Blood Moon 2018: July Total Lunar Eclipse Will Be The Longest Of The Century

Astronomers revealed that in July 2018 the Blood Moon will be the longest total lunar eclipse of the century. That’s enough to keep space experts as well as space lovers and amateurs excited for what’s to come.

(c) PA

These two spectacular events taking place simultaneously – the Blood Moon and the total lunar eclipse will be the most significant lunar eclipse between 2001 and 2100. Which is not to say that there haven’t been any interesting astronomical phenomena so far. It’s only that this eclipse is quite special. Here’s why.

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First of all, if you’re ready to watch this event, know that it will last no more, no less than one hour and 43 minutes. This is about 40 minutes longer than the January Super Blue Blood Moon combination.

According to astronomer Bruce McClure of, the lunar eclipse will peak around 8:22 pm UTC and 9:22 pm UK time. Here’s what he says about what we can expect from the event:

A partial eclipse precedes and follows the century’s longest total lunar eclipse, each time lasting one hour and six minutes. So, from start to finish, the moon takes nearly four hours to cross the Earth’s dark umbral shadow. During the eclipse, when the moon passes through the shadow cast by Earth, the moon will take on a deep red to orange color rather than completely disappear from sight.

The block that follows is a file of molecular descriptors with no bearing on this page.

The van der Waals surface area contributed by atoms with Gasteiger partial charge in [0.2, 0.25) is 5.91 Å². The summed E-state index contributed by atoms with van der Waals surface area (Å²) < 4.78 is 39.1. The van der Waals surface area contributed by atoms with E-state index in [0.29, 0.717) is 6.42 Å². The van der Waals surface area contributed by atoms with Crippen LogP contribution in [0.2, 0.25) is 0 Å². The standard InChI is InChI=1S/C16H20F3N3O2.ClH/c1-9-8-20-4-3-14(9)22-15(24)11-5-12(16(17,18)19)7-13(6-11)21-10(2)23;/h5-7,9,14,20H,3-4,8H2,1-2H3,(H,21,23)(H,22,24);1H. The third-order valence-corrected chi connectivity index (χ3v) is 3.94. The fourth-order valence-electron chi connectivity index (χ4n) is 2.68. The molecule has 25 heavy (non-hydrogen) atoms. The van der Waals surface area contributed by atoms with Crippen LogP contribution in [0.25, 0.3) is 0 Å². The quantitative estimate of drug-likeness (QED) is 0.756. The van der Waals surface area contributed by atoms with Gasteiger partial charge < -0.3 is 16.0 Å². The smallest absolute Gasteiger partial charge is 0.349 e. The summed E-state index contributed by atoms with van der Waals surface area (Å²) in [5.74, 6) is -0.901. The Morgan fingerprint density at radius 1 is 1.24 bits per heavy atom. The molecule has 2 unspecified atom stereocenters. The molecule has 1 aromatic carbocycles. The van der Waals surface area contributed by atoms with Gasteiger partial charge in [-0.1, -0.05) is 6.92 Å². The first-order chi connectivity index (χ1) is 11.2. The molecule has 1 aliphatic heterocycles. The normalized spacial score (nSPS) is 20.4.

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Why is this lunar eclipse so long?

Total lunar eclipse photo taken on January 31, 2018, by Joel Dorfan

In July 2018, the full moon and the lunar apogee fall on the exact same date (July 27). A lunar apogee is the moon’s farthest orbital point from Earth making it appear smaller and distant. This is how Mr. McClure explains the phenomenon:

Sometimes called an apogean full moon, or micro-moon or mini-moon, this smaller and slower-moving full moon takes more time to cross the Earth’s shadow than does a full moon that’s closer to Earth and moving faster in orbit. That’s why a full moon at or near lunar apogee adds to the duration of a total lunar eclipse.

Make sure you don’t schedule anything for the night of July 27-28. You’ll be in for quite a treat, especially if you love astronomical events!

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